• Li Z.B.
      • Kollias H.D.
      • Wagner K.R.
      Myostatin directly regulates skeletal muscle fibrosis.
      • Bo Li Z.
      • Zhang J.
      • Wagner K.R.
      Inhibition of myostatin reverses muscle fibrosis through apoptosis.
      The incidence of difficulty caring for the arm was high because 29% of participants were either unable to care for their arm or described significant difficulty. A number of predictors of difficulty caring for the arm that can be assessed early after stroke were evaluated. The best linear predictive model based on these included age, hypertonicity, and stroke classification; however, these factors explained only 33% of the total variability in the Leeds Arm Spasticity Impact Scale score average at 1 year poststroke. Our previous review did not identify other impairments that are likely to influence longer-term outcome in caring for the arm.
      • Allison R.
      • Shenton L.
      • Bamforth K.
      • Kilbride C.
      • Richards D.
      Incidence, time course and predictors of impairments relating to caring for the profoundly affected arm after stroke: a systematic review.
      Previous studies have not considered the use of biomarkers as predictors of outcome in this targeted group, and it is possible they may add to the predictive value.
      There are a number of clinical implications of this work. Although recognizing that people with profoundly affected arm gain little from active exercise to improve function,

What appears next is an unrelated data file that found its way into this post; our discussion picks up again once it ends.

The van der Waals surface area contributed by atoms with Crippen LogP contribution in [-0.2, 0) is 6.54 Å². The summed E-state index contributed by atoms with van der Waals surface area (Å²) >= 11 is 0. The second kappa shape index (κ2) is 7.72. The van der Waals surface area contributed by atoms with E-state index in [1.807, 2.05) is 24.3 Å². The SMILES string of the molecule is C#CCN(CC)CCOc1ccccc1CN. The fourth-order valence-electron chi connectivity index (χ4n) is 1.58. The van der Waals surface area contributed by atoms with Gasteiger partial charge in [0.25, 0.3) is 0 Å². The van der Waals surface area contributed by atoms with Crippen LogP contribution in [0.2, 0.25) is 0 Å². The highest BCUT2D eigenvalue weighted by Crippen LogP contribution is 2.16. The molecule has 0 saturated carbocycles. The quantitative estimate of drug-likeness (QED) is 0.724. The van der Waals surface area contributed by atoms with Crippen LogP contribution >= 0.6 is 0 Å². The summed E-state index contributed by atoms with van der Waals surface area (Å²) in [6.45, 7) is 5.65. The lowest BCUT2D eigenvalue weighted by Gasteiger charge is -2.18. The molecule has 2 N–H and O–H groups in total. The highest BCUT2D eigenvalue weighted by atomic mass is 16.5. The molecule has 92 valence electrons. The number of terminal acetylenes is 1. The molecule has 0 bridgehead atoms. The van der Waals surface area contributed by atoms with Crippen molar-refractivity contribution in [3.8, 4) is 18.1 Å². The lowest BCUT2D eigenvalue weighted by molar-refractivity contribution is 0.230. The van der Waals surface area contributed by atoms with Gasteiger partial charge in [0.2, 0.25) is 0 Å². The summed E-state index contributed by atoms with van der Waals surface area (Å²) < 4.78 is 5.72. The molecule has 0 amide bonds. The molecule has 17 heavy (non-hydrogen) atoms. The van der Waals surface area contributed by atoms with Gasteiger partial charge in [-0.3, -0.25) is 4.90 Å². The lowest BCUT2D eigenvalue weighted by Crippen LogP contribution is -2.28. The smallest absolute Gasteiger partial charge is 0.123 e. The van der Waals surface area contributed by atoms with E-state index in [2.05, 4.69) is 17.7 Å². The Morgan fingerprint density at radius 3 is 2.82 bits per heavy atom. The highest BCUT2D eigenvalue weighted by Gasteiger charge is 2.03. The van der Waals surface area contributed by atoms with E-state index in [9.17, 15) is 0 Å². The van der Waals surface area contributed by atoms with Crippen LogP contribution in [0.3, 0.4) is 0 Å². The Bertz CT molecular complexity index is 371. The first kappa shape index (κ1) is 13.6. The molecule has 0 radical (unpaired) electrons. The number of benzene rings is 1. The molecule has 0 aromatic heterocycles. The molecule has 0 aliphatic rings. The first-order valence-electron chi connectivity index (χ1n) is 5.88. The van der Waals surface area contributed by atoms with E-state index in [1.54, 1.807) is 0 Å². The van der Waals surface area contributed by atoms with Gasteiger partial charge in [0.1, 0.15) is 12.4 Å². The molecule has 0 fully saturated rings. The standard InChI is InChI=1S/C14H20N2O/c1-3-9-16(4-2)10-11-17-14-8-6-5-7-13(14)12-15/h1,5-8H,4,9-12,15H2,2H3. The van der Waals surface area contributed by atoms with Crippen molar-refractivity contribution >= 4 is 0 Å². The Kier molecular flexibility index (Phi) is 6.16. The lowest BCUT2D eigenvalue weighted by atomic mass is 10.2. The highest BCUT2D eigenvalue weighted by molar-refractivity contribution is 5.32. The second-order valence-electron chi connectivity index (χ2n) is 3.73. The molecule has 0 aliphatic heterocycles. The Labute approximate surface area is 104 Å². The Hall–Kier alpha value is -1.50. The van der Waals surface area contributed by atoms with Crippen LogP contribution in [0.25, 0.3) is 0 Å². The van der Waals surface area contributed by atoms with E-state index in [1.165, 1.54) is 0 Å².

Intercollegiate Stroke Working Party
      National clinical guideline for stroke.
      given the high incidence of pain, hypertonicity, and contracture, they may benefit from an educational intervention to reduce the effect of these impairments, and from longer-term monitoring. Regarding the important risk factors identified, age and stroke classification cannot be influenced in treatment after stroke, but it is possible that early manifestations of hypertonicity can be altered and research could explore if targeting hypertonicity early after stroke can reduce the risk of difficulty caring for the arm longer term, particularly in those with other risk factors.

      Study limitations

      This study has a number of limitations. Although every attempt was made to include measures that had been validated in people with aphasia and cognitive impairment, this was not always possible. The Fugl-Meyer score in particular has not been validated in this group. Equally, the anticipated sample size of 120 participants at 1 year was not achieved; therefore, adequate statistical power may be lacking. Hand dominance was not considered as a predictor variable, and this may have an influence in self-care. Finally, no attempt was made to assess the amount or content of rehabilitation that participants received; therefore, it is possible that any such interventions may have effected on outcomes. Therefore, conclusions should be drawn with caution.

      Conclusions

      At 1 year poststroke, there was a high incidence of difficulty caring for the arm (measured with the Leeds Arm Spasticity Impact Scale) and pain, hypertonicity, and contracture. Notably, individual profiles were very variable and although some predisposing factors have been identified, it remains difficult to predict who is at greatest risk.

      Supplier

      • a.
        R (version 3.1.3); R Foundation for Statistical Computing.